With the Major League Baseball postseason now underway, I thought I would celebrate each of the franchises and their storied pasts by selecting an All-Time Team for every club.
The teams consist of one player per infield position (1B, 2B, SS, 3B, C), three outfielders, three starting pitchers, and two relief pitchers. Each American League squad also consists of a designated hitter.
So without further ado, here is part 20 of a 30-part series documenting each franchise’s all-time greats.
First Base: Willie Stargell 1962-82
A seven-time All-Star and two-time NL home run champion, Stargell was one of the feared hitters of his time.
The one-time NL RBI leader’s career was headlined by a magnificent 1979 season, a year in which Stargell was named the NL MVP. The Pirates reached the playoffs as NL East champions, riding Stargell’s bat to a World Series title while he was named both NLCS and World Series MVP.
Playing his entire 21-year career in Pittsburgh, Stargell guided the Pirates to six NL East titles and a pair of both NL pennants and World Series championships before retiring in 1982.
After his career, Stargell was inducted into the Baseball Hall of Fame in 1988 and had his No. 8 jersey retired by the Pirates.
Second Base: Bill Mazeroski 1956-72
Spending his entire 17-season career in Pittsburgh, Mazeroski was named to 10 All-Star teams and received eight Gold Gloves for his defensive prowess.
A member of the Baseball Hall of Fame (2001) whose No. 9 jersey is retired by the Pirates, Mazeroski helped the franchise win three NL East titles and a pair of both NL pennants and World Series championships.
While his playing career was Hall of Fame level, he is most well known as the player who hit the only World Series Game 7-winning in MLB history when the Pirates defeated the Yankees to win the 1960 title.
Shortstop: Honus Wagner 1900-17
One of baseball’s most notable early stars, Wagner won eight NL batting titles and led the league in RBI on five occasions.
Also a five-time NL stolen bases leader, Wagner is a distinguished member of the 3,000-hit club, as well as the MLB All-Time and All-Century Teams.
A 1936 Baseball Hall of Fame inductee whose No. 33 is retired in Pittsburgh, Wagner guided the Pirates to four NL pennants, highlighted by the franchise’s first World Series championship in 1909.
Third Base: Pie Traynor 1920-35, 1937
Playing his entire career with the Pirates, Traynor was named an All-Star twice in a row from 1933-34.
A Baseball Hall of Famer (1948) whose No. 20 is retired in Pittsburgh, Traynor helped guide the Pirates to a pair of NL pennants during his tenure, highlighted by a World Series title in 1925.
Catcher: Jason Kendall 1996-04
A three-time All-Star during his nine-year run in Pittsburgh, Kendall also hit for the cycle during the 2000 season.
Outfield: Barry Bonds 1986-92
MLB’s all-time home runs (762) and base on balls (2,558) leader, Bonds began his historic career playing seven seasons in Pittsburgh.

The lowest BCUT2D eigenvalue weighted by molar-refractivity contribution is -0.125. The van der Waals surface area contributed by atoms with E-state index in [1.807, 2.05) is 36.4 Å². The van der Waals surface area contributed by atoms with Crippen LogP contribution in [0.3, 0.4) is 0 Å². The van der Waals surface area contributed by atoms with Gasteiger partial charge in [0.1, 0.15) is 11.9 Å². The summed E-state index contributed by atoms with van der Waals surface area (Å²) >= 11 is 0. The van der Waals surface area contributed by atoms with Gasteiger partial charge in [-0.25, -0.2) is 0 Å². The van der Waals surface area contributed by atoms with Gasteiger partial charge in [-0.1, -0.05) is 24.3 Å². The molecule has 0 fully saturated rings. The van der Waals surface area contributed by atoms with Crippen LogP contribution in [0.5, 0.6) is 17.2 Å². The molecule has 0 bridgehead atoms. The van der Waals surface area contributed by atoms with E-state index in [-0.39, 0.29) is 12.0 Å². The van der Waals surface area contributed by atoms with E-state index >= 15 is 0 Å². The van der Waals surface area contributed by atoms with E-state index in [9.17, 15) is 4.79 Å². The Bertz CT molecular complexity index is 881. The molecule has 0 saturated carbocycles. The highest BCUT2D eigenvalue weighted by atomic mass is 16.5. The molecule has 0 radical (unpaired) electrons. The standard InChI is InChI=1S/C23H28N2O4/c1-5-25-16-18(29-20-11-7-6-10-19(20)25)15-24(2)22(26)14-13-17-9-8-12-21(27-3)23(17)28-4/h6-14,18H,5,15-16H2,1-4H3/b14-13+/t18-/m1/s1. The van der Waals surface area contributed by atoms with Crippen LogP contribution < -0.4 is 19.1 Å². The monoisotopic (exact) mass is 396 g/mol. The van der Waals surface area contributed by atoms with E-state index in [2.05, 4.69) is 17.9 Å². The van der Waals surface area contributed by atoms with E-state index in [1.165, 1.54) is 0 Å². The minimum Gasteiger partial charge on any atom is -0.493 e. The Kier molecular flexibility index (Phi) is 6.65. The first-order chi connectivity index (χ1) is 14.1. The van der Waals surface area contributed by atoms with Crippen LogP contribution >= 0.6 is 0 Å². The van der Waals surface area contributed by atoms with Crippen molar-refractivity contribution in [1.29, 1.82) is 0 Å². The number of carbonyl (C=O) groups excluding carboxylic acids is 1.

Bonds won three Gold Gloves and Silver Sluggers in a row from 1990-92, also making a pair of All-Star teams. A two-time NL MVP (1990, ’92), Bonds helped the Pirates win three straight NL East titles from 1990-92 before departing for San Francisco.
Outfield: Paul Waner 1926-40
A four-time All-Star and three-time NL batting champion, Waner was one of the game’s top outfielders during his time in Pittsburgh.
The 1927 NL MVP and RBI leader, Waner helped the Pirates win the 1927 NL pennant and reached the 3,000 hits (3,152) milestone during his career.
Following his career, he was inducted into the Baseball Hall of Fame in 1952 and had his No. 11 jersey retired in Pittsburgh.
Outfield: Roberto Clemente 1955-72
Undoubtedly an icon of the sport, Roberto Clemente was named to 15 All-Star teams, winning 12 Gold Gloves in a row from 1961-72.
A four-time NL batting champion and 3,000 hits club member, Clemente was named the 1966 NL MVP, as well as MVP of the 1971 World Series.
The cornerstone of the MLB Latino Legends Team and Baseball Hall of Fame inductee (1973), Clemente’s No. 21 jersey is retired by the Pirates after he led the team to three NL East titles and a pair of both NL and World Series championships.
Starting pitcher: Vern Law 1950-51, ’54-67
Playing his entire career in Pittsburgh, Law’s career was highlighted by a memorable 1960 campaign.
Named to both of that season’s All-Star teams, Law won the Cy Young Award while helping the Pirates win the 1960 World Series championship.
Starting pitcher: Bob Friend 1951-65
A four-time All-Star and the 1955 NL ERA leader, Friend also led the league in wins during the 1958 season with 22.
The Pirates’ all-time strikeouts (1,682) and innings pitched (3,480.1) leader, Friend helped the Pirates win the 1960 World Series title before finishing his career in New York.
Starting pitcher: Doug Drabek 1987-92
Pitching six seasons in Pittsburgh, Drabek led the NL in wins during the 1990 season while taking home the NL Cy Young Award.
He also helped the Pirates win three straight NL East titles from 1990-92 before signing a free-agent deal with Houston.
Relief pitcher: Roy Face 1953, ’55-68
The Pirates’ all-time games pitched (802) and saves (186) leader, Face was named to six All-Star teams while helping Pittsburgh win the 1960 World Series.
Relief pitcher: Mark Melancon 2013-16
One of the top closers in the league during his time in Pittsburgh, Melancon was named an All-Star three times in his four seasons.
The 2015 NL Reliever of the Year and NL saves leader, Melancon helped the Pirates reach the postseason three times in a row as a wild card from 2013-15, the first playoff berths for the team since 1992.